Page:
Using antihistamines for those summer allergies

Q: My nose runs, and my eyes itch every summer from my allergies. I used to take Allegra®, but it doesn't seem to work anymore. What other antihistamine should I try?
Antihistamines are designed to prevent and relieve allergy symptoms by keeping a compound called histamine locked up in special cells called mast cells. Histamine is responsible for triggering allergic reactions, a chain of events resulting in a stuffy nose, sneezing, sinus pressure, itching, and hives.
When you contact something you're allergic to, called an allergen, your body reacts. Allergens like pollen, grass, mold, or pet dander cause mast cells to open up, letting histamine escape to wreak its havoc of an allergic reaction.
Antihistamines block this reaction best if taken at least 1 hour BEFORE you are exposed to any allergens.
Which antihistamine should you use?
That depends on which one relieves your symptoms the best while causing the least amount of side effects. There are 2 main types of antihistamine medicines to choose from: sedating ones and non-sedating ones.
Sedating antihistamines are older drugs that often cause drowsiness.  Newer antihistamines seldom cause drowsiness but may not be as effective at drying up a runny nose.
Some antihistamines will give you more relief from your allergy symptoms than others. It's not unusual to try more than one antihistamine before finding one that relieves your allergy symptoms while causing the least amount of drowsiness.
Older antihistamines will cause at least some drowsiness in most people. If you need to avoid feeling tired, start with a newer antihistamine, like loratadine or fexofenadine.
One of the best antihistamines to try first is loratadine, also known as Claritin® and Alavert®. It's taken once daily and rarely causes drowsiness. If loratadine doesn't relieve your allergy symptoms, another choice is Allegra® (fexofenadine), available in two versions: twice a day or once-a-day pills.
If either of those doesn't help you, I would suggest Zyrtec®(cetirizine) or its close relative, Xyzal® (levocetirizine). These are more likely to cause you drowsiness when compared to Claritin® or Allegra® but are better at drying up a runny nose or watery eyes. They cause drowsiness in only 1 out of every 10 people and are very similar in their effectiveness.
If Claritin®, Allegra®,  Zyrtec® or Xyzal® don't provide enough relief, try an older, more sedating antihistamine. The most powerful is Benadryl® (diphenhydramine). Benadryl® relieves most allergic symptoms but at the same time causes drowsiness in most people. In fact, diphenhydramine is the main ingredient in the popular sleeping pills Tylenol PM® and Sominex II.
Benadryl® (diphenhydramine) needs to be taken 3 to 4 times a day for best results. Some people get more relief by taking one Benadryl® at bedtime while using another antihistamine during the day.
There are older antihistamines available, including chlorpheniramine, brompheniramine, and triprolidine. Triprolidine causes less drowsiness than chlorpheniramine and brompheniramine. It is also very effective at drying up runny nose symptoms.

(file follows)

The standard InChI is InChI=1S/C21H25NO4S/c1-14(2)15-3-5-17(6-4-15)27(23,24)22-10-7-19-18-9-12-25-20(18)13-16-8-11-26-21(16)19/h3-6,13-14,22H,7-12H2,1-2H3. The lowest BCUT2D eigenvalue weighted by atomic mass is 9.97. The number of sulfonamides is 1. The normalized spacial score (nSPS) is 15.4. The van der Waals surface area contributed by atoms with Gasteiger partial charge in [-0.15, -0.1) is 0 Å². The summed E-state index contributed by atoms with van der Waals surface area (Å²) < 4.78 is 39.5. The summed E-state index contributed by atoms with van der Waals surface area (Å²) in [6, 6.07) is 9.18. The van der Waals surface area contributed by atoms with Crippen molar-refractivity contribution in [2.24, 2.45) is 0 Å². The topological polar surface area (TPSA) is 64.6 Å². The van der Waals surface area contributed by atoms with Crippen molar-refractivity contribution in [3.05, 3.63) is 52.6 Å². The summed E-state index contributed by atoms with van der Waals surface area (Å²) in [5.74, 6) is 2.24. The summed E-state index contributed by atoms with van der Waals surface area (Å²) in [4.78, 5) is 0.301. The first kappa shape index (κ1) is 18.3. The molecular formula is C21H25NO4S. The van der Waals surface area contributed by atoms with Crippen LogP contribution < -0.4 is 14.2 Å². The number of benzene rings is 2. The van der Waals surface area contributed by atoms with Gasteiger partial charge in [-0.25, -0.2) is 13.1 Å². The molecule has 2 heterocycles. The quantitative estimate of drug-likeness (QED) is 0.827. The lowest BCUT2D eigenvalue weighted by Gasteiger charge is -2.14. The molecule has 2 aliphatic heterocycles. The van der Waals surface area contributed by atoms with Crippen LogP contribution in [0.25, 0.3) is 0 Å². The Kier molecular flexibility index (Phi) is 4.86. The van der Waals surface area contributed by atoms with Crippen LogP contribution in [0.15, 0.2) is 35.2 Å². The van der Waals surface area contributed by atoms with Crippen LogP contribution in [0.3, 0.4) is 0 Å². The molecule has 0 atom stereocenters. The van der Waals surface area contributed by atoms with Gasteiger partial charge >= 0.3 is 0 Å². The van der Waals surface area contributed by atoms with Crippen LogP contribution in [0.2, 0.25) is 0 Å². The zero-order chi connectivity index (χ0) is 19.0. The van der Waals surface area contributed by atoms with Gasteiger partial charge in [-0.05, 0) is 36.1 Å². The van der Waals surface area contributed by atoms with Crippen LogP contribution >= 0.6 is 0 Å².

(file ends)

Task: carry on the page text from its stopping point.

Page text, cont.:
Years ago, as a hospital pharmacist, we would send antihistamines to surgery if a surgeon developed a runny nose and needed to "stop the drip” before performing surgery. The surgeon's favorite was always Actifed®, a combination containing triprolidine and the decongestant pseudoephedrine. It's STILL my personal favorite, too. I love how it relieves my runny nose, watery eyes, and nasal congestion without causing drowsiness.
The main drawback to triprolidine is finding it. Triprolidine is only available as the combination Actifed®, which also contains the original version of Sudafed®, pseudoephedrine, which is restricted. I buy generic Actifed® from my pharmacy and sign for it.
Here are 5 Tips on Choosing an Antihistamine:
1. Take them ahead of time, if possible.
Take antihistamines at least an hour before exposure to allergens. You'll get better results than if you wait until your nose stuffs up and your eyes start itching.
2. Try newer, less sedating ones first.
Non-sedating antihistamines like loratidine (Claritin®), fexofenadine (Allegra®) or cetirizine (Zyrtec®) have fewer side effects.   
3. If your first choice doesn't help, try a different one.
It's not unusual to get good results with one antihistamine, yet very little relief from another. If one antihistamine stops working, try a different one.
4. Choose between just an antihistamine or a combination product.
You can choose an antihistamine alone or combined with other medicines, like a decongestant. I recommend you avoid Sudafed PE® sold on the shelf, which contains phenylephrine. It’s not nearly as effective as the original formula of Sudafed®, which contains pseudoephedrine.
5. Triprolidine/pseudoephedrine (Actifed®) relieves BOTH runny and stuffy nose symptoms at the same time.

Dr. Louise Achey, Doctor of Pharmacy, is a 40-year veteran of pharmacology and author of Why Dogs Can’t Eat Chocolate: How Medicines Work and How YOU Can Take Them Safely. Get clear answers to your medication questions at her website and blog ®2021 Louise Achey

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